Side Dishes

Bon Vivant

Ratatouille & St. Germain Champagne

I was inspired to make a French dish to honor Bastille Day, but truth be told, I really don’t need a reason.  French cuisine is among my favorite types food to cook and with the celebration of the French storming the bastille, it was the perfect opportunity to revisit a summertime fav, Ratatouille.

I like to research multiple recipes and pick and choose from amongst them for the ingredients and cooking techniques that I think would make the dish phenomenal.  I’ve been following Melissa Clark of the New York Times, she authors the food section, “The New Essentials of French Cooking” and has written many cookbooks.  She breaks down the history of ratatouille and points out that this dish does not have a set recipe or precise technique.  I appreciate that because she provided the framework as I went about reviewing other recipes.  I used a combination of her wisdom, Julia Child’s process and Bruno Albouze’s authenticity, he is French born and raised.  He added the extra kick of charring the peppers for the sauce.  I think this only adds to what Julia says in “Mastering the Art of French Cooking”, and I quote, “Ratatouille perfumes the kitchen…”  The sauce turned out soooo good, you could just eat it alone, like a gazpacho…which I did.  There was more than enough sauce for the casserole,  one-third cup  was reserved pour moi.  #cookperk

Besides the rich flavor of this dish, when prepared as a casserole, the presentation is as beautiful as it is delicious.  I used a mandolin to slice perfect 1/16th –inch rounds for the squash and zucchini; however, it didn’t work so well for the eggplant and tomatoes.  I had to resort to my knife skills, which can use some sharpening, but it turned out lovely none-the-less.

And, of course every celebratory meal deserves its own signature cocktail.  What better choice than an elegant sparkly.  The French invented the effervescence we have all come to associate with raising a glass. St. Germain Champagne, served up, rises to the occassion.

The presentation is gorgeous and is perfect for any summer get together or revolution.

Viva La France!

Side Note: Always hold your flute by the stem.  More than looking sophisticated, you reserve the chill of the beverage.  Otherwise, the heat emanating from your hand warms the beverage…who wants body temperature champagne on a hot summer’s day?…No one.  Pinkies up!

Cooking Playlist:



Serves 6 to 8

Recipe adapted from Bruno Albouze



  • 1 onion, chopped
  • 2 carrots, chopped
  • 2 celery stalks, chopped
  • 1 tablespoon butter and olive (each)
  • 1 tablespoon garlic, minced
  • 1 red bell pepper, charred, peeled and chopped
  • 1 jalepeno pepper, charred, peeled and chopped
  • 1 (28 oz) can crushed tomatoes
  • 2 teaspoons Herbes de Provence
  • Salt and pepper to taste
  • 6 fresh basil leaves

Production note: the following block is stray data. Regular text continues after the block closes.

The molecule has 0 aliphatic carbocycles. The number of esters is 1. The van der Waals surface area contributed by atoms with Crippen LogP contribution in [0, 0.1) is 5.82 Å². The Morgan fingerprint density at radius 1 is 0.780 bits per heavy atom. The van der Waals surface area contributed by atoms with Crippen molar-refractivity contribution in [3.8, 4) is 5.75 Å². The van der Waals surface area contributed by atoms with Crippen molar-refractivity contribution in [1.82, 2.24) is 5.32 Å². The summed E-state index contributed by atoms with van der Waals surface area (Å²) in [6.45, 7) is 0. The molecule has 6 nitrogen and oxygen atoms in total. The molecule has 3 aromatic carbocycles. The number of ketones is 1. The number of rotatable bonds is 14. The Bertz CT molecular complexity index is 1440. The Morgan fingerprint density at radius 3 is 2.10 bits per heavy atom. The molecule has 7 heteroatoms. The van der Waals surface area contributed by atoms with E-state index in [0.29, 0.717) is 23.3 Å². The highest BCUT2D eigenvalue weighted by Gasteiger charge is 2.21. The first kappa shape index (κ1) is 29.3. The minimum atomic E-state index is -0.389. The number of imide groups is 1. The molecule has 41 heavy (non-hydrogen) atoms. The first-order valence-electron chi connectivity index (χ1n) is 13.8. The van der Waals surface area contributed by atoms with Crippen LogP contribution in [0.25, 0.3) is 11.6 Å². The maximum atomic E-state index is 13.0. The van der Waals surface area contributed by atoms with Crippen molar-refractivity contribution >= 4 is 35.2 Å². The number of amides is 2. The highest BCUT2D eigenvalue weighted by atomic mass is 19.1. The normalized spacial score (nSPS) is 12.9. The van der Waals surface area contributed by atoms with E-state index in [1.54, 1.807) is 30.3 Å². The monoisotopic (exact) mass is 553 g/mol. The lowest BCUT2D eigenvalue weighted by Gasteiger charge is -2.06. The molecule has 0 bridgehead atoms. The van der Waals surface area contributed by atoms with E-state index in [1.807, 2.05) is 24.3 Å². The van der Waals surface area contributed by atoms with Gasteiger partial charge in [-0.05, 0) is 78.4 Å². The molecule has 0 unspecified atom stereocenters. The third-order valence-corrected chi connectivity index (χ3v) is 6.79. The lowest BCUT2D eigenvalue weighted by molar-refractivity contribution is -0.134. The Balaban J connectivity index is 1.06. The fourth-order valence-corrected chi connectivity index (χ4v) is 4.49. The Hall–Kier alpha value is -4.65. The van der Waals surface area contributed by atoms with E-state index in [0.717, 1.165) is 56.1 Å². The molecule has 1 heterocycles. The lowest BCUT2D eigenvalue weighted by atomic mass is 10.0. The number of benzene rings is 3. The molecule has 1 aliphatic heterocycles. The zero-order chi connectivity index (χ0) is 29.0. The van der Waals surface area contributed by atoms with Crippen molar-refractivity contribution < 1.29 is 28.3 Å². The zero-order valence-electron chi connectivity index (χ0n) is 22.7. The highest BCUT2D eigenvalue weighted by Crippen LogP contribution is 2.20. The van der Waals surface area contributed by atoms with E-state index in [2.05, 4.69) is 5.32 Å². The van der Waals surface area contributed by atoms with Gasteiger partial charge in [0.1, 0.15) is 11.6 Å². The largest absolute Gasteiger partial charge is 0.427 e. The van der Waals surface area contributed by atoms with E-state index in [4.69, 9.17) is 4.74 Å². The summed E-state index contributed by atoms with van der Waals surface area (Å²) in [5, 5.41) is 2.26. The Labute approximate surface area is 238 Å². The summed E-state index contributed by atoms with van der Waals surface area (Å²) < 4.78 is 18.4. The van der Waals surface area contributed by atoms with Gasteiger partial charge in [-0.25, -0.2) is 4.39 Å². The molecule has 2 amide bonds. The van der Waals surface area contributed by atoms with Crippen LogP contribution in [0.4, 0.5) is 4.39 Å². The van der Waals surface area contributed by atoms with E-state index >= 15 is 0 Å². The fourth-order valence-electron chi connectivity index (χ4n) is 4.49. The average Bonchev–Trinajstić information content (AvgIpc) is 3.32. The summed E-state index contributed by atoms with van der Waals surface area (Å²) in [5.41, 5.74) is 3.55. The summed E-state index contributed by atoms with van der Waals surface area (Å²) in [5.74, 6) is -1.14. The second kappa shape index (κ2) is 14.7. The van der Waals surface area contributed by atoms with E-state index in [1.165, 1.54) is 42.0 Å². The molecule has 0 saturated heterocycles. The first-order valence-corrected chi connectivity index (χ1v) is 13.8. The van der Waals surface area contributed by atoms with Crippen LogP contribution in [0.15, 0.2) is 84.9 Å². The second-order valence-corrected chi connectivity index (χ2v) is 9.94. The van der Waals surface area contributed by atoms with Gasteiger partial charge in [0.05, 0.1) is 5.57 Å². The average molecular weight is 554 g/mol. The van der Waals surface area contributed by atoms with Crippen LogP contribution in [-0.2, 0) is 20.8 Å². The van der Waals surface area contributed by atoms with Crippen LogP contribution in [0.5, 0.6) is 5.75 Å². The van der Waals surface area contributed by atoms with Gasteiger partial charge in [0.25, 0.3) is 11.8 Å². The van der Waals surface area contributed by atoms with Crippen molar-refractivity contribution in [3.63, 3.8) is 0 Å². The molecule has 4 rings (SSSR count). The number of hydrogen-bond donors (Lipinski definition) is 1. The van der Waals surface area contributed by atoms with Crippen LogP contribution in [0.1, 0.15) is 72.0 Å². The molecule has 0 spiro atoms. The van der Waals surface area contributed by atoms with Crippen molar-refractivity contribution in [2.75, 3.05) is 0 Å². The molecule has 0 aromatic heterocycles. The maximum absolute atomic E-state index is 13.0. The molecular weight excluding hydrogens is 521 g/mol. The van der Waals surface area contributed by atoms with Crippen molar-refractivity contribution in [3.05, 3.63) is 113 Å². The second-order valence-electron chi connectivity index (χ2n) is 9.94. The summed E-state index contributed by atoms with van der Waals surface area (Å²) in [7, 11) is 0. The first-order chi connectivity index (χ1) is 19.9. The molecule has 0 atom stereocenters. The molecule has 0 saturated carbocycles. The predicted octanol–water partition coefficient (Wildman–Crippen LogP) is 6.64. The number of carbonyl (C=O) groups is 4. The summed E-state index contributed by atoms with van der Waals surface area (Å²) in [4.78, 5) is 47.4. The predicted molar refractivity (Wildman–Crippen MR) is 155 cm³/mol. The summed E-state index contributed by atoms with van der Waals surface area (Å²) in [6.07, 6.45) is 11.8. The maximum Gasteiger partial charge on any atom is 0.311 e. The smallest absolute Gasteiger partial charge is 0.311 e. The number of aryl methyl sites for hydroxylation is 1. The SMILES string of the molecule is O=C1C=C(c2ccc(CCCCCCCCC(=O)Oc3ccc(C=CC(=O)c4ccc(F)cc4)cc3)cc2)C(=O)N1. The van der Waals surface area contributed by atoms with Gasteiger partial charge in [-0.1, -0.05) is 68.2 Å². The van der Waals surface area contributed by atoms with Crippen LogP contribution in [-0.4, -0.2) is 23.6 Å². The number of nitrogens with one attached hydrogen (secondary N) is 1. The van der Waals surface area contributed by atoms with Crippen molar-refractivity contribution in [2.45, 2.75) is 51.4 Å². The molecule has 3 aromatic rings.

• 2 yellow squash, sliced into 1/16” rounds
  • 2 zucchinis, sliced into 1/16th-rounds
  • 2 Japanese eggplants, sliced into 1/16th-rounds
  • 6 Roma tomatoes, sliced into 1/16th-rounds


  • 2 tablespoons olive oil
  • 1 teaspoon garlic, minced
  • 1 teaspoon fresh thyme leaves, chopped
  • Salt and pepper to tasted


  • 2 parts Champagne
  • 1 part St. Germain
  • chilled flute
  • garnish with lavender


  • Roast peppers over a flame and put them into a bowl, cover with plastic wrap, let them steam for about 15 minutes; then peel peppers
  • Meanwhile prepare the mire poix, chop carrots, celery and onion
  • Slice zucchini, squash, eggplant and tomatoes into1/16th inch rounds
  • Open the peppers, take the seeds and ribs out and chopped them
  • Sautee the mire poix on high heat for about 10 minutes; add garlic and cook for about 3 more minutes then stir in the roasted peppers
  • Add in the crushed tomatoes and herbe de Provence and cook down for about 20 minutes
  • Puree with basil, then put the mixture back into the pan
  • Arrange a strip of alternating slice of tomato, squash, zucchini and eggplant; add salt, pepper and the olive oil, garlic, thyme seasoning; cover with foil
  • Bake for 3-hours at 280 degrees
  • Right before serving, uncover and bake for another 45 minutes at 350 degrees

The “double” cookings  give the vegetable and herbs new verve when they are combined and cooked again (Melissa Clark)


The Telltale Kitchen (cafelamour.me; alovecafe; gina’skitchen, spellbindingcuisine) reveals traditions, beliefs, myths and secrets of food and cooking.


Seductively Delicious

“Cook To Bang” by Spencer Walker

Cookbook Review

 05-23-2015 Cook To Bang - Cookbook Review - Asparagus SoupAlthough the recipes in “Cook To Bang” by Spencer Walker are “engineered to be delicious and seductive”, this cookbook is more than just a collection of recipes with ingredients thought to be aphrodisiacs.  This well written, funny, singles guide to cooking for romance offers intellectual advice in the art of seduction as well as in the art of cooking.  We are all familiar with the phrase “it’s not what you do, but how you do it”.  In this book, the title, “Cook To Bang” is used as an expression of the “how”.  For example, Spencer says that “you can be subtle and still move mountains…that is what Cook To Bang is all about.”   It’s about being subtle in your pursuit to seduce your dinner guest.  Indeed he refers to cooking to bang as an art, a crude art, “you must become a manipulative bastard to get what you want.”  As much as I hate to agree with him, I understand where he’s coming from.  It’s unfortunate that such a wonderful art form, such as expressing love through the kitchen can be considered manipulation, but it is true that when you strike the emotional love/food cord the warm fuzzies can overtake you.  A release of dopamine overcomes one with feel-good sensations making you, the cook, an attractive culinary Casanova.  Spencer calls it sexual power.  Another important point that he makes about cooking to bang is to spoil yourself, but to be sure to spoil your captive too.  Placing your attention on the one you desire allows you to cater to their preferences, this makes one feel appreciated, which generally will allow the cook favor with the diner.  However, Spencer warns against over doing it, “overdoing it will lead to waning interests.”  K.I.S.S. (Keep It Simple, Sexy), dear friends.